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Abstract Details

The Impact of Social History on the Development of Alzheimer’s Disease
Aging, Dementia, Cognitive, and Behavioral Neurology
P14 - Poster Session 14 (11:45 AM-12:45 PM)
7-007

Dementia and its impact on the aging population is a growing public health concern. AD is the most common form of neurodegenerative disease and is characterized by a decline in cognitive function that affects a person’s day-to-day activities. AD diagnosis occurs in stages, beginning with cognitive symptoms and progressing to mild cognitive impairment (MCI) then mild, moderate, or severe AD. Various lifestyle and health related factors are hypothesized to contribute to the development of AD; however, literature remains incongruent regarding the negative or positive effects of these variables.

This study investigated alcohol, tobacco, and drug use in Alzheimer's Disease (AD) patients from the Alzheimer’s Disease Neuroimaging Initiative Database in an attempt to discover alternative indicators for the development of AD.
1,326 participants were analyzed via MANOVA, to determine if alcohol, tobacco, and drug use affected the onset of cognitive symptoms, mild cognitive impairment, AD symptoms, and AD diagnosis.
Results showed that alcohol use significantly impacted participants’ onset of cognitive symptoms (F(1,326) = 4.596, p<.05), indicating that for those who used alcohol, cognitive symptoms developed 2.1 years later in comparison to those who did not. Tobacco and drug use did not show a significant impact on the onset of cognitive symptoms, MCI, Alzheimer’s symptoms, or AD diagnosis.

Although the stages of AD are well-described, its diagnosis presents a challenge as its symptoms are often attributed to the consequences of aging and literature regarding AD is often misaligned. These results may provide diagnostic insight regarding AD and emphasizes the importance of a patient’s social history. Future research should focus on improving diagnostic criteria for AD, providing guidance to researchers and physicians on the implementation of early interventions.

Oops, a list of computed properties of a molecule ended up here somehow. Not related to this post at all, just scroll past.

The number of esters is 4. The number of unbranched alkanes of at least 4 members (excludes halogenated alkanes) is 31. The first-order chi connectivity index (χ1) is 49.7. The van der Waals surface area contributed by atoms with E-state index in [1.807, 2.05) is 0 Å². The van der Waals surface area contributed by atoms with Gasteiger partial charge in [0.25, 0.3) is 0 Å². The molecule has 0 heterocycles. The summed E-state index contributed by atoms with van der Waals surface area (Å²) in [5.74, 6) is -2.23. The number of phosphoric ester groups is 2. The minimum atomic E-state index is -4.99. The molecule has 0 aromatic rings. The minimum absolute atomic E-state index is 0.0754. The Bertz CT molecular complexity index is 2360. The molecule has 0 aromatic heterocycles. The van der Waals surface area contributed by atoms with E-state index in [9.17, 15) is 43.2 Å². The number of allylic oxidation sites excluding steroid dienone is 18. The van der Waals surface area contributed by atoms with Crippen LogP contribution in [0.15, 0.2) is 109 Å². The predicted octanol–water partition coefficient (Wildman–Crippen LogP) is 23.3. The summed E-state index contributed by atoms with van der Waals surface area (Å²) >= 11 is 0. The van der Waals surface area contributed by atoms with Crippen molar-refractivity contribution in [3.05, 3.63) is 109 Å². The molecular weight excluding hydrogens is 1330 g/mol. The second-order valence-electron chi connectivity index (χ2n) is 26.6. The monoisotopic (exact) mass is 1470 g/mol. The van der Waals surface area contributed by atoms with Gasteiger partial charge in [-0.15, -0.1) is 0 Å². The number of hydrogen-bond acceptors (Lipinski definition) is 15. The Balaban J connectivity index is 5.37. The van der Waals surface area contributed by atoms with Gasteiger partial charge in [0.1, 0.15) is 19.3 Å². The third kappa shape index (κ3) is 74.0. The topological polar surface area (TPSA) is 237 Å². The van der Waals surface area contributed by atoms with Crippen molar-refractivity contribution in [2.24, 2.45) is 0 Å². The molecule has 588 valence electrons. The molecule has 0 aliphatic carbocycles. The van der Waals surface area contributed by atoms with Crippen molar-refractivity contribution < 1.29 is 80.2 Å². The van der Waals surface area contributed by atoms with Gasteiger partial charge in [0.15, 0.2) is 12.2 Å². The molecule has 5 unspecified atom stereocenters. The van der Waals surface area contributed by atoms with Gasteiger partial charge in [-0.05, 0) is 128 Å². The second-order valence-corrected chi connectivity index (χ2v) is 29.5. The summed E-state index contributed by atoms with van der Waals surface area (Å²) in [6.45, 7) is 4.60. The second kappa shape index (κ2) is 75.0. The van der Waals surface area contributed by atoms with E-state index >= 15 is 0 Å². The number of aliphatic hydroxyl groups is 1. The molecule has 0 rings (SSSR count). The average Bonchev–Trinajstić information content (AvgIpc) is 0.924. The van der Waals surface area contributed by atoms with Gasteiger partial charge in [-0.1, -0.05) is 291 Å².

Authors/Disclosures
Madisen Lanier Faulkner
PRESENTER
Miss Faulkner has nothing to disclose.
Paige Novota Ms. Novota has nothing to disclose.
Jonathan Wade, Other Mr. Wade has nothing to disclose.
Lauren A. Fowler, PhD (University of South Carolina School of Medicine Greenville) Prof. Fowler has nothing to disclose.
John R. Absher, MD, FAAN (Univ. SC SOM, Greenville) Dr. Absher has received personal compensation in the range of $500-$4,999 for serving as a Consultant for Rehabilitation Alternative Services, Inc.. Dr. Absher has received personal compensation in the range of $500-$4,999 for serving as an Expert Witness for Butler, Means, Evins and Browne, P.A..